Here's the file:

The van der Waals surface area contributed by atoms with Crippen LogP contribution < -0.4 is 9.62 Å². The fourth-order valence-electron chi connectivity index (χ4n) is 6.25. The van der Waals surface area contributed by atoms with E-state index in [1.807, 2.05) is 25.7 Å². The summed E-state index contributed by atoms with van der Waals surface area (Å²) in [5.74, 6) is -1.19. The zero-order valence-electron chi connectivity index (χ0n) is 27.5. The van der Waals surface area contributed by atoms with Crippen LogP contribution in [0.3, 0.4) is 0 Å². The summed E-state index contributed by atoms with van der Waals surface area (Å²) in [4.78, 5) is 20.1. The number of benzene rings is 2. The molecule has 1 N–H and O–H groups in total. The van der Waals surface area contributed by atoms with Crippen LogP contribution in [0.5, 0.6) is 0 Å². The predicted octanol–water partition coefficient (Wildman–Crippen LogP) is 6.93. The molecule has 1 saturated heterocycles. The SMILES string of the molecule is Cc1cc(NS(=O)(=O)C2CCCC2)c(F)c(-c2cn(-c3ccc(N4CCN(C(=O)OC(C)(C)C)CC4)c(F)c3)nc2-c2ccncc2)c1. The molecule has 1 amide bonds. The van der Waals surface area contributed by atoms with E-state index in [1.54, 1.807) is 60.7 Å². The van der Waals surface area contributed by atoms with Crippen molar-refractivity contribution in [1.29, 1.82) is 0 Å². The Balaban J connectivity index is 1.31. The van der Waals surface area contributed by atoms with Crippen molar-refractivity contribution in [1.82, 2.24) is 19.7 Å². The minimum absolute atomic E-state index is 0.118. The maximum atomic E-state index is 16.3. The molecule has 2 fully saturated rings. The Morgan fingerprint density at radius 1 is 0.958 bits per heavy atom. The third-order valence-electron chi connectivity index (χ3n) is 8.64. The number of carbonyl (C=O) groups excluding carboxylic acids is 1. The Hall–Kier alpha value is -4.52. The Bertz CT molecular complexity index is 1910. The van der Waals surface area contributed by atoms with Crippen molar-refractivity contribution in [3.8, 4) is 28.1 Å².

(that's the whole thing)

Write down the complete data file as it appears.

The van der Waals surface area contributed by atoms with Crippen LogP contribution < -0.4 is 9.62 Å². The fourth-order valence-electron chi connectivity index (χ4n) is 6.25. The van der Waals surface area contributed by atoms with E-state index in [1.807, 2.05) is 25.7 Å². The summed E-state index contributed by atoms with van der Waals surface area (Å²) in [5.74, 6) is -1.19. The zero-order valence-electron chi connectivity index (χ0n) is 27.5. The van der Waals surface area contributed by atoms with Crippen LogP contribution in [0.3, 0.4) is 0 Å². The summed E-state index contributed by atoms with van der Waals surface area (Å²) in [4.78, 5) is 20.1. The number of benzene rings is 2. The molecule has 1 N–H and O–H groups in total. The van der Waals surface area contributed by atoms with Crippen LogP contribution in [0.5, 0.6) is 0 Å². The predicted octanol–water partition coefficient (Wildman–Crippen LogP) is 6.93. The molecule has 1 saturated heterocycles. The SMILES string of the molecule is Cc1cc(NS(=O)(=O)C2CCCC2)c(F)c(-c2cn(-c3ccc(N4CCN(C(=O)OC(C)(C)C)CC4)c(F)c3)nc2-c2ccncc2)c1. The molecule has 1 amide bonds. The van der Waals surface area contributed by atoms with E-state index in [1.54, 1.807) is 60.7 Å². The van der Waals surface area contributed by atoms with Crippen molar-refractivity contribution in [1.29, 1.82) is 0 Å². The Balaban J connectivity index is 1.31. The van der Waals surface area contributed by atoms with Crippen molar-refractivity contribution in [1.82, 2.24) is 19.7 Å². The minimum absolute atomic E-state index is 0.118. The maximum atomic E-state index is 16.3. The molecule has 2 fully saturated rings. The Morgan fingerprint density at radius 1 is 0.958 bits per heavy atom. The third-order valence-electron chi connectivity index (χ3n) is 8.64. The number of carbonyl (C=O) groups excluding carboxylic acids is 1. The Hall–Kier alpha value is -4.52. The Bertz CT molecular complexity index is 1910. The van der Waals surface area contributed by atoms with Crippen molar-refractivity contribution in [3.8, 4) is 28.1 Å².